Does the Cora Ball capture plastic microfibres?

Cora Ball microfibre

A couple of years ago, a Kickstarter project caught my attention. It was shared on social media by someone I know who works for a leading organisation studying marine plastic pollution. I helped crowdfund the project and have been using the Cora Ball for about seven months in my front loading washing machine.

Microfibre pollution happens when agitation in the wash loosens very small fibres from clothing. Out they travel with the waste water into sewer systems and then waterways. If you guessed that there is no filter as small as a plastic microbead or filament, you’d be right. Microplastics are contaminating waterways, and to someone who enjoys eating shellfish and not destroying our special places, it’s sobering news.

Plastic microbeads from personal care products are arguably simpler to tackle. You can use microbead-free alternatives, petition producers to get the microplastics out of their formulations, and support legislative bans. But fibres from textiles are tricky. We can’t simply stop washing our clothes.

So what are we to do in the face of this disaster? The Guppy Friend, a sack to wash clothes in, has emerged as one potential solution. The Cora Ball is another. It’s a ball designed to go into the washing machine with clothing, where the arms are mean to capture plastic fuzz. The design is inspired by the filtering system of coral reefs. The inventor has even participated in studies of microfibre discharge into waterways in the US. The Kickstarter campaign was overwhelmingly successful.

The Coraball’s simplicity of use appealed to me. Toss it into the washing machine and then extract the plastic fluff that collects between the arms. It sounded simpler than stuffing and unstuffing the Guppy Friend. I also figured that once I realise my dream of dog ownership, it’d collect dog hair too. Heck, it would be great if it collected my hair, which mostly balls up on my socks in the wash. In my excitement about this possible solution, I pre-ordered three balls as part of the Kickstarter campaign. One for me and two more for family members who’d expressed interest.

Does the Cora Ball work to capture microfibres? Here’s my experience.

I have been using the Cora Ball for approximately seven months and it doesn’t collect much from any wash, including loads of synthetic clothing. We don’t have any microfleece or loose pile synthetics. Most of our synthetics are bike and yoga garb made of lycra or similar. It doesn’t collect more than a few strands of my long hair, which I still sometimes find balled up on my socks after washing. I don’t have a dog yet either (sob), so I can’t comment on its ability to catch pet hair.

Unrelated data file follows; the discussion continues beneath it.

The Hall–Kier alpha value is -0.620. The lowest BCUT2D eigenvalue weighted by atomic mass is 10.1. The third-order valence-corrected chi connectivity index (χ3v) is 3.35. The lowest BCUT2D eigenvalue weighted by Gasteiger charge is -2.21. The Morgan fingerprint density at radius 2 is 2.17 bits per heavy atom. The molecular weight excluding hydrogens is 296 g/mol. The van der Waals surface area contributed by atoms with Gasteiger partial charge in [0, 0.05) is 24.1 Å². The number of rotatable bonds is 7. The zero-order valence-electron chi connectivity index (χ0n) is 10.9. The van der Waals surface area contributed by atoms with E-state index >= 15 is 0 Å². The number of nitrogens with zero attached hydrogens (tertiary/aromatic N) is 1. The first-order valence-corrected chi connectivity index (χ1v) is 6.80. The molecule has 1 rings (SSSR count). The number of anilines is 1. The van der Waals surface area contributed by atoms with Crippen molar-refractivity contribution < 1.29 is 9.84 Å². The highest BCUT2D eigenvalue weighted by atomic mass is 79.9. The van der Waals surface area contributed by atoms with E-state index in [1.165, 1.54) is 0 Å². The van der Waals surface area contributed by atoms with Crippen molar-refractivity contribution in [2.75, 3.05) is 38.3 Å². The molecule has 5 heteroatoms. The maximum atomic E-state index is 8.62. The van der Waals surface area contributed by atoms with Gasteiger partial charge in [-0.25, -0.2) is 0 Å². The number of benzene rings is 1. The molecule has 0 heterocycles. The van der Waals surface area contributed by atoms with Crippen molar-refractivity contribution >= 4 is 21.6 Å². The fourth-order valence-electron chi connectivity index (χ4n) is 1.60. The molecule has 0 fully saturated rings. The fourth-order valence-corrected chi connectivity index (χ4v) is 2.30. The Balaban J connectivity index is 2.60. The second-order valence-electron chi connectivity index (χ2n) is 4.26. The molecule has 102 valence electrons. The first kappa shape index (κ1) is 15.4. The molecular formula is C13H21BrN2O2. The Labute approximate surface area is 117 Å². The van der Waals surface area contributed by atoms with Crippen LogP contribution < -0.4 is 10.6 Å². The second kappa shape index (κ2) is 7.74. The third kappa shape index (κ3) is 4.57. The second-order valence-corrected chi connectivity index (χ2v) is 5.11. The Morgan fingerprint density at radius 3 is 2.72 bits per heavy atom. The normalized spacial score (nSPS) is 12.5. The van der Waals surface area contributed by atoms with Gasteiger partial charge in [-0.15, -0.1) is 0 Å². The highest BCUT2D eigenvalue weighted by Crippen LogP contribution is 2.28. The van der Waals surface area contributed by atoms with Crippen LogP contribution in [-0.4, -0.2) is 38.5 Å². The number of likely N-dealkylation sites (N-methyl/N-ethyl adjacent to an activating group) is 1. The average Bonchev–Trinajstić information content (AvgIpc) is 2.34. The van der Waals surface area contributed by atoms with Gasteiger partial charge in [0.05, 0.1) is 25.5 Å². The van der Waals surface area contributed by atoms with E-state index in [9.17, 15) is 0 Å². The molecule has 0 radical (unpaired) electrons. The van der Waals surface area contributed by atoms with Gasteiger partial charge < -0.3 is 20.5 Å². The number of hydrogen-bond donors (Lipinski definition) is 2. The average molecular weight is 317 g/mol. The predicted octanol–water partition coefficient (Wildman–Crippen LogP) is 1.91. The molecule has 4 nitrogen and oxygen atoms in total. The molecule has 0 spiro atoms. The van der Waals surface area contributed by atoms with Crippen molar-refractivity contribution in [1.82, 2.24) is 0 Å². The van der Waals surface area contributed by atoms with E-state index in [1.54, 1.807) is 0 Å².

Cora Ball microfibre

In the entire time I have used the Cora Ball, I’ve cleaned out fuzz twice. One load produced a noticeable amount of white fluff. I couldn’t figure out what garment was responsible. I was reassuring in a way to know that it could work. The fluff took a few minutes to remove with tweezers.

Cora Ball microfibre

Just before writing this, I removed this second pile of fluff. This is the accumulated amount of fibres since the earlier white fluff batch.

So in seven months, I’ve diverted two small fluff balls of microfibres from being discharged. Is this enough? What did I expect anyway?

Cora Ball microfibre

In truth, I’m having a hard time justifying the production of the ball (at least it’s made of recycled plastic) plus the shipping to get it from the USA, when I reconcile with how infrequently I’m removing fibres from the wash. The breakeven point is many years away, if ever, and it’s only spec’d to last five years. One of the circle end bits has already broken off.

I asked one of the people I’d given a ball to if they’ve had much success. He told me they’re not even using it. I don’t know what that tells me except that ease is relative.

Based on my own experience so far, I don’t recommend the Cora Ball as a solution for catching microfibres. I on the fence about the net benefit, and whether this is the best available solution. It captures some fuzz, but of course, my testing has no control. What if the friction of the ball creates more microfibre release? I would appreciate if the data from tests carried out by the company were made public, as I find the responses on their website to be vague in response to concerns like these.

One ultra low tech idea I’ve had is to wrap a nut milk bag (made of tight nylon mesh) around the end of the washing machine discharge hose to capture fibres on their way out. A similar idea to those nets on the ends of storm sewers that capture plastic bottles before they get out into the ocean. If I get around to trying this, I’ll let you know if it works. In the meantime, I’ll keep using the Cora Ball, if only to contribute to the knowledge base around this device and to see how long it will really last.

I’m interested to hear from any of you who’ve used the Cora Ball with different results to mine. Maybe you’ve had a completely different outcome with a top loading machine, plenty of fleece wear or pets, all factors I’d expect to increase the fuzz accumulation. I’m also interested to hear from any of you who have tried the Guppy Friend. Let me know in the comments.

57 thoughts on “Does the Cora Ball capture plastic microfibres?

  1. I have a Guppy friend that I’ve been using for about 4 months but have yet to collect a ball of fibres out of it.
    I don’t have that much synthetic clothing and I do tend to hand wash my yoga gear as it’s the best way to prolong the garment life and prevent fibres from dislodging.
    My husband is a football coach and washes his synthetic uniform constantly but pretty much always forgets to use it ?

    1. That’s kind of reassuring to hear. Maybe the types of clothing we’re both washing just don’t shed much.

  2. A few things I’ve been learning: both the Guppy friend and the Cora Ball are made of plastic and shed microplastics. Defeats the purpose.

    You all might be surprised that not just obvious athletic clothing has synthetics.
    They are in:
    almost all underwear
    acrylic, polyester, spandex, lycra, nylon, etc.
    even wool sweaters have synthetics woven in so they fit nicely